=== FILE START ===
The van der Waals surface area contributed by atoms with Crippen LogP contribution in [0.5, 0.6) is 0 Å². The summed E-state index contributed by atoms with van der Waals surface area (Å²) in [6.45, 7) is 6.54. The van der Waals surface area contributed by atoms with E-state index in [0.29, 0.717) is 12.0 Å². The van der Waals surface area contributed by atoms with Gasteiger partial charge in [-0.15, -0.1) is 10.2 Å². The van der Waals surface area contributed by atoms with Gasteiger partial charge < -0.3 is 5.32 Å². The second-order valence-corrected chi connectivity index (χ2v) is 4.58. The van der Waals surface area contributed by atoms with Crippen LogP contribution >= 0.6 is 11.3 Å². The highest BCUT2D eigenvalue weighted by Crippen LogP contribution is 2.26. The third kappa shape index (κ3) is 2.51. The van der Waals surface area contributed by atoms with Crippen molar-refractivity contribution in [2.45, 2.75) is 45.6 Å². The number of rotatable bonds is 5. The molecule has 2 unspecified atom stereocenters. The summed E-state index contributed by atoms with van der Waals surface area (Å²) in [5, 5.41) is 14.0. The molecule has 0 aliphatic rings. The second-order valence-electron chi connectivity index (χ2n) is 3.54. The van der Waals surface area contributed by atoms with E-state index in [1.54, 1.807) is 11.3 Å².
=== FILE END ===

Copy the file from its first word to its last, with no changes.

The van der Waals surface area contributed by atoms with Crippen LogP contribution in [0.5, 0.6) is 0 Å². The summed E-state index contributed by atoms with van der Waals surface area (Å²) in [6.45, 7) is 6.54. The van der Waals surface area contributed by atoms with E-state index in [0.29, 0.717) is 12.0 Å². The van der Waals surface area contributed by atoms with Gasteiger partial charge in [-0.15, -0.1) is 10.2 Å². The van der Waals surface area contributed by atoms with Gasteiger partial charge < -0.3 is 5.32 Å². The second-order valence-corrected chi connectivity index (χ2v) is 4.58. The van der Waals surface area contributed by atoms with Crippen LogP contribution >= 0.6 is 11.3 Å². The highest BCUT2D eigenvalue weighted by Crippen LogP contribution is 2.26. The third kappa shape index (κ3) is 2.51. The van der Waals surface area contributed by atoms with Crippen molar-refractivity contribution in [2.45, 2.75) is 45.6 Å². The number of rotatable bonds is 5. The molecule has 2 unspecified atom stereocenters. The summed E-state index contributed by atoms with van der Waals surface area (Å²) in [5, 5.41) is 14.0. The molecule has 0 aliphatic rings. The second-order valence-electron chi connectivity index (χ2n) is 3.54. The van der Waals surface area contributed by atoms with E-state index in [1.54, 1.807) is 11.3 Å².